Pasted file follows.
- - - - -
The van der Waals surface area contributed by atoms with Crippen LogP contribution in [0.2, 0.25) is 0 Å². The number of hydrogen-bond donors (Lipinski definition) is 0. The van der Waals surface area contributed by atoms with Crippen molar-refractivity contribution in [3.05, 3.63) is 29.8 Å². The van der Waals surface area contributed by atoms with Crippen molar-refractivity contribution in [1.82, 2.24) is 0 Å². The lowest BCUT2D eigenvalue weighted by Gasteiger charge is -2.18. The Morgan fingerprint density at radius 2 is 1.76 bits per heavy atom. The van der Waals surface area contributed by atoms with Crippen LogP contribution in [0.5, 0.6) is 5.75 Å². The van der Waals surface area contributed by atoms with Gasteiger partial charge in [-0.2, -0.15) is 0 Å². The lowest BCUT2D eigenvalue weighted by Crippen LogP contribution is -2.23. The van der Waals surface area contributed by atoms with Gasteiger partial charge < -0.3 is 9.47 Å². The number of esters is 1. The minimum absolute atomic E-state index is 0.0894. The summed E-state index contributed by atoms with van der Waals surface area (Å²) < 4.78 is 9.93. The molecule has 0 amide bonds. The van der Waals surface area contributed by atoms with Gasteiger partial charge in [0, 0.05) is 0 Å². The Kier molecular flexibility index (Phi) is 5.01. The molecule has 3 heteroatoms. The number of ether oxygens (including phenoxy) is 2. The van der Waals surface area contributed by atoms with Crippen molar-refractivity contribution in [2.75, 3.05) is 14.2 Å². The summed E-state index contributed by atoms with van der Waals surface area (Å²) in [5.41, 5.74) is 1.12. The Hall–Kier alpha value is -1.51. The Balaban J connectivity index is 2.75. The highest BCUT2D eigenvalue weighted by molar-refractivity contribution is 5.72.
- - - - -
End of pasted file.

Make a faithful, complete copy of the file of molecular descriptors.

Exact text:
The van der Waals surface area contributed by atoms with Crippen LogP contribution in [0.2, 0.25) is 0 Å². The number of hydrogen-bond donors (Lipinski definition) is 0. The van der Waals surface area contributed by atoms with Crippen molar-refractivity contribution in [3.05, 3.63) is 29.8 Å². The van der Waals surface area contributed by atoms with Crippen molar-refractivity contribution in [1.82, 2.24) is 0 Å². The lowest BCUT2D eigenvalue weighted by Gasteiger charge is -2.18. The Morgan fingerprint density at radius 2 is 1.76 bits per heavy atom. The van der Waals surface area contributed by atoms with Crippen LogP contribution in [0.5, 0.6) is 5.75 Å². The van der Waals surface area contributed by atoms with Gasteiger partial charge in [-0.2, -0.15) is 0 Å². The lowest BCUT2D eigenvalue weighted by Crippen LogP contribution is -2.23. The van der Waals surface area contributed by atoms with Gasteiger partial charge < -0.3 is 9.47 Å². The number of esters is 1. The minimum absolute atomic E-state index is 0.0894. The summed E-state index contributed by atoms with van der Waals surface area (Å²) < 4.78 is 9.93. The molecule has 0 amide bonds. The van der Waals surface area contributed by atoms with Gasteiger partial charge in [0, 0.05) is 0 Å². The Kier molecular flexibility index (Phi) is 5.01. The molecule has 3 heteroatoms. The number of ether oxygens (including phenoxy) is 2. The van der Waals surface area contributed by atoms with Crippen molar-refractivity contribution in [2.75, 3.05) is 14.2 Å². The summed E-state index contributed by atoms with van der Waals surface area (Å²) in [5.41, 5.74) is 1.12. The Hall–Kier alpha value is -1.51. The Balaban J connectivity index is 2.75. The highest BCUT2D eigenvalue weighted by molar-refractivity contribution is 5.72.